Now the authors are back to phrasing it in a way that cannot be taken as the fallacy. Sometimes it gets more silly. One paper, Kleisner et al (2014) which received quite a lot of attention in the media, is based on this kind of subgroup analysis where the effect had p<.05 for one gender but not the other. The typical source of this silliness is the relatively small sample size of most studies combined with the authors’ use of exploratory subgroup analysis (which they pretend to be hypothesis-driven in their testing). Gender, age, and race are the typical groups explored and in combination.

Probably, it best is scientists would stop using “significant” to talk about lowish p values. There is a very large probability that the public will misunderstand this. (There was agood study recently about this, but I can’t find it again, help!)

References

Kleisner, K., Chvátalová, V., & Flegr, J. (2014). Perceived intelligence is associated with measured intelligence in men but not women. PloS one, 9(3), e81237.

Wassell, J., Rogers, S. L., Felmingam, K. L., Bryant, R. A., & Pearson, J. (2015). Sex hormones predict the sensory strength and vividness of mental imagery. Biological Psychology.

## February 12, 2015

### Simpler way to correct for restriction of range?

Filed under: Math/Statistics — Tags: , — Emil O. W. Kirkegaard @ 22:34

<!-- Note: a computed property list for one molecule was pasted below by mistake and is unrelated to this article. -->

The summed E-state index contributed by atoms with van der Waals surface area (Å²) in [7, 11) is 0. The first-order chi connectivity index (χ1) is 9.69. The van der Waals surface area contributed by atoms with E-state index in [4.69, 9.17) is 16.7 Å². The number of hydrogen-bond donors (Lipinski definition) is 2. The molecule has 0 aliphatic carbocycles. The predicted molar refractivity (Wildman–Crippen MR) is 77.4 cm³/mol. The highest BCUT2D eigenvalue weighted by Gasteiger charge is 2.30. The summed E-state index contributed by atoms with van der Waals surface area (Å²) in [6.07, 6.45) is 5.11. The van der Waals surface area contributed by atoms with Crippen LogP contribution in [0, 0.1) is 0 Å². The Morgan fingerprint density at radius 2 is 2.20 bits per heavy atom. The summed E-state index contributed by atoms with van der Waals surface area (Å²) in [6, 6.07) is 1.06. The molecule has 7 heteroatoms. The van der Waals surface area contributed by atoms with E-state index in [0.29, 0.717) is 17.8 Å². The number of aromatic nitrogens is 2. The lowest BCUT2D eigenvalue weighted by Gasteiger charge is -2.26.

Restriction of range is when the variance in some variable is reduced compared to the true population variance. This lowers the correlation between this variable and other variables. It is a common problem with research on students which are selected for general intelligence (GI) and hence have a lower variance. This means that correlations between GI and whatever found in student samples is too low.

There are some complicated ways to correct for restriction of range. The usual formula used is this:

which is also known as Thorndike’s case 2, or Pearson’s 1903 formula. Capital XY are the unrestricted variables, xy the restricted. The hat on r means estimated.

However, in a paper in review I used the much simpler formula, namely: corrected r = uncorrected r / (SD_restricted/SD_unrestricted) which seemed to give about the right results. But I wasn’t sure this was legit, so I did some simulations.

First, I selected a large range of true population correlations (.1 to .8) and a large range of selectivity (.1 to .9), then I generated very large datasets with each population correlation. Then for each restriction, I cut off the datapoints where the one variable was below the cutoff point, and calculated the correlation in that restricted dataset. Then I calculated the corrected correlation. Then I saved both pieces of information.

This gives us these correlations in the restricted samples (N=1,000,000)

 cor/restriction R 0.1 R 0.2 R 0.3 R 0.4 R 0.5 R 0.6 R 0.7 R 0.8 R 0.9 r 0.1 0.09 0.08 0.07 0.07 0.06 0.06 0.05 0.05 0.04 r 0.2 0.17 0.15 0.14 0.13 0.12 0.11 0.10 0.09 0.08 r 0.3 0.26 0.23 0.22 0.20 0.19 0.17 0.16 0.14 0.12 r 0.4 0.35 0.32 0.29 0.27 0.26 0.24 0.22 0.20 0.17 r 0.5 0.44 0.40 0.37 0.35 0.33 0.31 0.28 0.26 0.23 r 0.6 0.53 0.50 0.47 0.44 0.41 0.38 0.36 0.33 0.29 r 0.7 0.64 0.60 0.57 0.54 0.51 0.48 0.45 0.42 0.37 r 0.8 0.75 0.71 0.68 0.65 0.63 0.60 0.56 0.53 0.48

The true population correlation is in the left-margin. The amount of restriction in the columns. So we see the effect of restricting the range.

Now, here’s the corrected correlations by my method: